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Bodhi art: reclaiming the body with Buddhist tattoos

People often ask me why I get tattooed and why I have so many. I have 40 tattoos, including one that covers my entire back. I have also been branded and pierced in various locations on my body. I started out with a small tattoo paid for by my best friend as a 25th birthday present. He said, “I want to give you something that you can never get rid of!” I continued to get tattoos regularly, a couple times a year and at one point every six weeks. For many years, I was not conscious of any particular reason for being continually tattooed. I liked how they looked; I actually liked the pain and the feeling of being tattooed. When I was first tattooed, they were not so trendy and I guess I was trying to look like a “bad ass.” Some of my tattoos have deep personal meaning and some are meant to be funny or merely decorative. All of them have been done by Tex at Authentic Tattoo in San Francisco.

I later discovered, in the course of my own personal psychotherapy and introspection, that there were reasons why I modifying my body to such an extreme. It would take hours to go into these, but to summarize, I was subjected to various forms of abuse as a child, was bullied in junior high school, survived cancer with two surgeries and six months of chemotherapy and struggled with drug and alcohol addiction for many years. These factors, particularly the abuse and the cancer treatments, caused me to feel that my body was not my own. Being tattooed has helped bring me back to my body: to quite literally mark it as my own and take ownership of it. It no longer belongs to those who abused me or to the doctors and surgeons. Being tattooed is certainly not the only way I truly inhabit my body; Zen Buddhist practice — especially zazen — and yoga, certainly help me in this regard.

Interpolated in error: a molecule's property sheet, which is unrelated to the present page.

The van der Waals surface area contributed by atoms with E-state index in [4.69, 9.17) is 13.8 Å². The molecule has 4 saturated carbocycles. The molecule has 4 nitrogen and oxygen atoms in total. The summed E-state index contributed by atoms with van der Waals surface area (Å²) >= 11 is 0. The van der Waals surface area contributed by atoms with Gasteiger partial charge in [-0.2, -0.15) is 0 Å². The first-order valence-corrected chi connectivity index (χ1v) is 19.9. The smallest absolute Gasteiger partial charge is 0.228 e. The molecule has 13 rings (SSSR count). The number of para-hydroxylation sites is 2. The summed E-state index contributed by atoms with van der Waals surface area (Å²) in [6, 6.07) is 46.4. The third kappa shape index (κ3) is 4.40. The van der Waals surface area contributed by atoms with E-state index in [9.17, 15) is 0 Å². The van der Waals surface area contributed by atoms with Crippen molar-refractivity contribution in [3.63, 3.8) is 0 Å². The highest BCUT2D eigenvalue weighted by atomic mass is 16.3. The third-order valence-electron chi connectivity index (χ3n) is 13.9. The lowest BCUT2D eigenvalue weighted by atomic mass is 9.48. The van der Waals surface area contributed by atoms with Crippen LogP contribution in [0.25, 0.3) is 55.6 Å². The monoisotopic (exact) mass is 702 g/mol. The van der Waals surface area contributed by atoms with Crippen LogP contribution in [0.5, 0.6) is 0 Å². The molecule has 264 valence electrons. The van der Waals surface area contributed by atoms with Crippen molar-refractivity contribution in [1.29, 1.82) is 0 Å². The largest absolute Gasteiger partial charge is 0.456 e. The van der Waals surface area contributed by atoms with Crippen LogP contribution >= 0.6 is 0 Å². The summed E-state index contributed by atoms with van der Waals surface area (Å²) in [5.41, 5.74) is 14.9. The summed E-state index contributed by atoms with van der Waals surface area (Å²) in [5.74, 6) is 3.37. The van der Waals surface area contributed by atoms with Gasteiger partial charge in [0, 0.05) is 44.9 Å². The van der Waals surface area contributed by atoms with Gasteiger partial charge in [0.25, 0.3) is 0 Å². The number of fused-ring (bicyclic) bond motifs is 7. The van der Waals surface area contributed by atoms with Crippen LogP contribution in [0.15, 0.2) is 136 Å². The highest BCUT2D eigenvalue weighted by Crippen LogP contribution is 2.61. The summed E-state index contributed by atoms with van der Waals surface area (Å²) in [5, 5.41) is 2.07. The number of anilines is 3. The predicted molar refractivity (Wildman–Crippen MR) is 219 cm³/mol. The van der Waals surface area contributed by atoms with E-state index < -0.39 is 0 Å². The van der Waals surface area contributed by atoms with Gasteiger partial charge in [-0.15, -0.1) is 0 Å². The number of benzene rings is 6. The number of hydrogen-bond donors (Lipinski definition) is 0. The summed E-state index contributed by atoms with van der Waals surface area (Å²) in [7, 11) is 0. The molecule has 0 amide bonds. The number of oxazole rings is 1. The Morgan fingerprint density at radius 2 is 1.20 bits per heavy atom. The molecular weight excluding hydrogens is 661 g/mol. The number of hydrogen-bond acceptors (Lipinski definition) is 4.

Several of my tattoos are what you’d call “Buddhist tattoos,” though I get the impression that tattoos are generally frowned upon in Zen. I once asked my teacher what he thought of so-called “Buddhist tattoos.” He furrowed his brow disdainfully (or so it seemed to me) and said, “What about invoking Bodhi-mind?” Well, that stopped the conversation before it even began. I got all of the Buddhist tattoos I will discuss after I got into recovery from drug and alcohol addiction and re-committed myself to Zen practice. The top half of my body is devoted to more serious or sacred themes, the bottom half to more profane or irreverent subjects. I don’t remember doing this consciously, that’s the way it turned out.

I have two koi, in a Japanese style, on my forearms. They are not exactly Buddhist, but they were the first tattoos I got when I got sober. I have a Dharma wheel, a Tibetan “Knot of Eternity,” a Daruma and several texts: pieces of Buddhist scripture and a Buddhist poem.

The text tattoos are:

1. A poem:

Satori
Don’t think
That it will be glorious:
That momentary burst
Of radiance
Illuming all.
Nonsense
It is more like
Losing your mother
In a large Department Store forever.

I have always loved this poem yet I do not know wrote it.

2. Dharma Hall Discourse #53 “Nothing is Hidden,” from the Eihei Koroku (Extensive Record) by Eihei Dogen Zenji, the founder of Soto Zen:

“Directly it is said that not a single thing exists, and yet we see in the entire universe nothing has ever been hidden.”

When I first read this piece, I had the most incredible sensation and had to sit down. I could barely speak for half a day.

3. An important quote from the Genjo Koan by Dogen.

“Here is the place; here the way unfolds.”

Another one of those “gob-smacked” moments.

4. A verse repeated several times during the Full Moon Ceremony in which we Zen practitioners repeat our Bodhisattva vows:

“All my ancient twisted karma,
from beginningless greed, hate and delusion,
born through body, speech, and mind,